The Seattle City Council is hosting a double feature at SIFF Cinema Uptown Auditorium 3 on Monday September 11. The first public hearing for the Uptown rezone will start at 5pm. The second will cover the design review improvement package and start at 7pm. We urge you to attend or contact your councilmembers in support of both pieces of legislation.
Putting the Up in Uptown’s Zoning
Seattle for Everyone has stressed the influx of affordable units expected from the rezone, which unlocks Seattle version of inclusionary zoning called the Mandatory Housing Affordability program: “Passage of the Uptown rezone would generate 600 new affordable homes over the next 20 years while also providing additional capacity for more housing overall.” Seattle for Everyone encourages testifiers at the public hearing to tell their personal story, seek to find common ground, and keep it brief to stay under time limits–good advice.
We’ve covered the Uptown rezone proposal both the zoning and development regulations. Much of the changes will be a relatively modest extra floor or two, although the southeast corner of Uptown could jump from 85 feet to as high as 160 feet, and a strip along Mercer Street could jump from Neighborhood Commercial 40 to 85, more than doubling its height limit and gaining a heightened M1 affordability requirement. The Seattle Center in the middle of the neighborhood has its own master plan, which includes a new high school and upgrading the Seattle Center Coliseum (commonly known as KeyArena) to a modernized facility.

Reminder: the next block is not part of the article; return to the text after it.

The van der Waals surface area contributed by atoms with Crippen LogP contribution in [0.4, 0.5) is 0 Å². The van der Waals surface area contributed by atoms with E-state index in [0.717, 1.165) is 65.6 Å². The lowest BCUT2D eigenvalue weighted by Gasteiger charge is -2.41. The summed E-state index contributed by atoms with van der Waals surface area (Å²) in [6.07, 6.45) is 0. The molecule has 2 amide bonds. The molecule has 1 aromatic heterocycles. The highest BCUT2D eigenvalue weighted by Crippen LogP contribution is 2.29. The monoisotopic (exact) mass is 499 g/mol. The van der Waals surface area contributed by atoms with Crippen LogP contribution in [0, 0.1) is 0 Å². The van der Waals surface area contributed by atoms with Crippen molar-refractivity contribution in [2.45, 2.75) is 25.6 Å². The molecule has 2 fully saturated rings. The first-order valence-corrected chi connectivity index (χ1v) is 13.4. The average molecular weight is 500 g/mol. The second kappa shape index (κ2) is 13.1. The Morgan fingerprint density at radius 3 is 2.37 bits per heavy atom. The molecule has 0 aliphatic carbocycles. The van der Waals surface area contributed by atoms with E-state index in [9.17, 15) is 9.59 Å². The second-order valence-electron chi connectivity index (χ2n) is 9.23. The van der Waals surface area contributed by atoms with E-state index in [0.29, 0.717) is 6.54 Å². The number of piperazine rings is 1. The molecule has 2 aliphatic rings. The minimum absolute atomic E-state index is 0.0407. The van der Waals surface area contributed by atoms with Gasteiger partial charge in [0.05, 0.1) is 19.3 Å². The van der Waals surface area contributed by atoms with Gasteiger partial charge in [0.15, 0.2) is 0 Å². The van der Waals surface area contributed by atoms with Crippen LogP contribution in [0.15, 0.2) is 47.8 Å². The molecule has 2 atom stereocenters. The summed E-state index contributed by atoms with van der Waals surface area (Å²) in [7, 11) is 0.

Councilmember Rob Johnson has introduced potential amendments to further boost development capacity over the initial proposal.
- Amendment 1A deals with “The Heart of Uptown,” shorthand for the area surrounding Queen Anne Avenue N between Harrison and Roy streets. Mayor Ed Murray had proposed 65-foot Neighborhood Commercial zoning but Councilmember Johnson proposed to increase that to 85 feet and bumping floor area ratio (FAR) by .75 to a total of 5.25 FAR.
- Amendment 1B would increase Mercer/Roy corridor from 85 foot zoning to 125-foot zoning, with 1.75 additional FAR.
- Amendment 2A would increase the FAR incentive for art space and landmark preservation. Mayor Murray proposes a .5 FAR incentive, whereas Councilmember Johnson would increase that to 1.0 FAR incentive, likely attracting more applicants.
- Amendment 2B would add a FAR incentive for co-development of sites with Seattle Public Schools. Mayor Murray proposed exempting the square footage of the school from FAR calculation; Councilmember would go further and add a FAR incentive on top of that–similar to co-development regulations devised for South Lake Union.